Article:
Aikaterine smiled once more before leaving the sanctuary to carry out her other duties. Without the distraction of the younger priestess, Hellene picked up the broom in the corner of the room and began to sweep.

As she swept, her mind whirled. How had she gotten to the place she currently found herself in? How had she gone from devoted Head Priestess of Aphrodite one day to as lost as a wanderer the next? How had she gone so astray so quickly?

She could come up with no explanation from her own mindset. The only thing that had changed was the appearance of the man from the stars. What could he have done, though, to lead her off of the path she was meant to follow?

What was he, that he could make her feel the Call that ordinarily only her Mother gave?

She remained uncertain, even as she swept the last of the day’s dust into the street from which it had come. Clearly she needed to spend much time in deep prayer, down in the heart of the sanctuary in the room only the Head Priestess could enter, where she could speak with her Mother directly.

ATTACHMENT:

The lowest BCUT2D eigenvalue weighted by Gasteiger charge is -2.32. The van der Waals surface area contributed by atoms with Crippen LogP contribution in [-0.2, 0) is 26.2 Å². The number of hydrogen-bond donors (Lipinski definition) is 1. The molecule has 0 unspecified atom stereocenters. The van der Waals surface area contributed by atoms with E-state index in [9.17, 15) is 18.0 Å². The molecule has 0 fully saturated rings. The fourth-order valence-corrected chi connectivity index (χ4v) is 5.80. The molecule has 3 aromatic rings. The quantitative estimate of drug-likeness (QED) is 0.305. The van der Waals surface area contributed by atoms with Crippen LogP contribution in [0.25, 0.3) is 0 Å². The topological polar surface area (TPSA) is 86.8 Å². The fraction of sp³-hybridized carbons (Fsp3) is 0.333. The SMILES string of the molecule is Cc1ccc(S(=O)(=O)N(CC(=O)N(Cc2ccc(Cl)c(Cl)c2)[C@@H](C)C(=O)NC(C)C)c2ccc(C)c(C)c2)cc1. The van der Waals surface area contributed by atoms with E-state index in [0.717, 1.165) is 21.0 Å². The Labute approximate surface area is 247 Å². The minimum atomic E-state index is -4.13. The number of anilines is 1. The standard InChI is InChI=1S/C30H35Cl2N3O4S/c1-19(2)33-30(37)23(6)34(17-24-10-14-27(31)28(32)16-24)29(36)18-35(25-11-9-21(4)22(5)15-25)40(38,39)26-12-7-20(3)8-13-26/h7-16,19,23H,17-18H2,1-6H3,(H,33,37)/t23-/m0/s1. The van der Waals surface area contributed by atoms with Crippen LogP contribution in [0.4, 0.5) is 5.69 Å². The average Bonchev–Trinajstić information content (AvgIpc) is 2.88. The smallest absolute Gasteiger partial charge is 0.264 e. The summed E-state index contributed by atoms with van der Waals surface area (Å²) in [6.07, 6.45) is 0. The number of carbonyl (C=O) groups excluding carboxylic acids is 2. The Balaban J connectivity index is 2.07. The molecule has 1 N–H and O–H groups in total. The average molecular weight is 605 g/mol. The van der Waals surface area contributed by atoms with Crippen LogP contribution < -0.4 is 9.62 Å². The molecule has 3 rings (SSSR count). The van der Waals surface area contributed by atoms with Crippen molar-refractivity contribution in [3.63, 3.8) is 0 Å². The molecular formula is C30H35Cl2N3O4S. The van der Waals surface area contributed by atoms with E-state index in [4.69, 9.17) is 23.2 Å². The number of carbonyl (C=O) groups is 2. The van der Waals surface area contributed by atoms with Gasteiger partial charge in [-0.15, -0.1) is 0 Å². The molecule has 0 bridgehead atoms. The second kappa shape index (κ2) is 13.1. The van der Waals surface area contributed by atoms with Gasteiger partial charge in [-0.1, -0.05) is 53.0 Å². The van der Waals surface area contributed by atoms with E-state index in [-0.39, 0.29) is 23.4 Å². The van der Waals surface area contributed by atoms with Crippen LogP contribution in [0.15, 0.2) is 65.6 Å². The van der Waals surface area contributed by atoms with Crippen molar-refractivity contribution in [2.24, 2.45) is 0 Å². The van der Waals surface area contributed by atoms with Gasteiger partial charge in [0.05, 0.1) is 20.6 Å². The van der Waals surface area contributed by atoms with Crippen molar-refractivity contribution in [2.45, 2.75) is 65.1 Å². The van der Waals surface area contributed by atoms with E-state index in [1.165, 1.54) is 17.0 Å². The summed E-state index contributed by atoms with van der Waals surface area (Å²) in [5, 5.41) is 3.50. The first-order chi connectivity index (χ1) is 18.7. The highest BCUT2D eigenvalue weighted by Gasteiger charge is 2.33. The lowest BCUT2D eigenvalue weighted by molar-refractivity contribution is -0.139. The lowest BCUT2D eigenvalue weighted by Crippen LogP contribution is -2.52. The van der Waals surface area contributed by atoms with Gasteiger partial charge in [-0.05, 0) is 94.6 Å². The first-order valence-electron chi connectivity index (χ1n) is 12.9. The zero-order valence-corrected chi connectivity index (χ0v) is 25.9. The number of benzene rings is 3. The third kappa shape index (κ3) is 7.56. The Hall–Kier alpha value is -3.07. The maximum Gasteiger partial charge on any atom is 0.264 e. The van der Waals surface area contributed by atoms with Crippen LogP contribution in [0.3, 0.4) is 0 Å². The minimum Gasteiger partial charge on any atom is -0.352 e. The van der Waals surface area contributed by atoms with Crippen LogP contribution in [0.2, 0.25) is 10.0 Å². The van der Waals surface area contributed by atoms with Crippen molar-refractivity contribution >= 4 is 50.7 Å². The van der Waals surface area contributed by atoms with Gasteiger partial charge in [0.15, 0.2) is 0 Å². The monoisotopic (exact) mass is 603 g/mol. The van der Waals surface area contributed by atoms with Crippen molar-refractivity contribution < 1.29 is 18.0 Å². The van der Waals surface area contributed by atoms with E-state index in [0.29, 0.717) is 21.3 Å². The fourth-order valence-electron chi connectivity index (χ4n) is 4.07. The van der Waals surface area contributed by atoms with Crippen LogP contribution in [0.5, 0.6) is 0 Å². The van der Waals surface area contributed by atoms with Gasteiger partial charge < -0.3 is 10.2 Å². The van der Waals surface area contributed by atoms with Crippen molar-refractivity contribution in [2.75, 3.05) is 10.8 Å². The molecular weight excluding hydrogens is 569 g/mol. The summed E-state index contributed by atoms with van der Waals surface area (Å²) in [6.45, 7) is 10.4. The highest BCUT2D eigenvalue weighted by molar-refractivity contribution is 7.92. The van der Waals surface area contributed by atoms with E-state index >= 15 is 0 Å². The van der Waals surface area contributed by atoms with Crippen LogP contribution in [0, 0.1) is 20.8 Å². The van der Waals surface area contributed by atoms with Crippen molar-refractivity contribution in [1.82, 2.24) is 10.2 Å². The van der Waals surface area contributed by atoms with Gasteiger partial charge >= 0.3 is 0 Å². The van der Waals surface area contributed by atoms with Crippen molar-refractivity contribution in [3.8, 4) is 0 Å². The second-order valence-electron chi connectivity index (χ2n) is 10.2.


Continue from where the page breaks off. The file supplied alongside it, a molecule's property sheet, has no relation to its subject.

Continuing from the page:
There were many tasks to do before that, though, and so Hellene turned, inspecting the candles to see if any needed replacing. They were all burning brightly, wicks long enough to last through the night, and so she gave a satisfied smile before turning her thoughts inward once more.

She had been led astray by the man from the stars. If she had been so easily led astray by a man--for he was a man, he freely admitted as much and she had lain with him and he had obviously been such--then there must have been some seed of weakness within herself.

With the guidance of her Mother, she would find this weakness and cast it out. Was it something in her strength of character? Was she too weak to resist the temptation of a charismatic man?

She certainly hoped not. If she was, then she was hardly fit to be Head Priestess to any god, much less the Goddess she served with all her heart.

Did she serve Her with all of her heart, though? Was that the problem that needed to be solved? Had she kept some part of herself, however small, away from her Mother?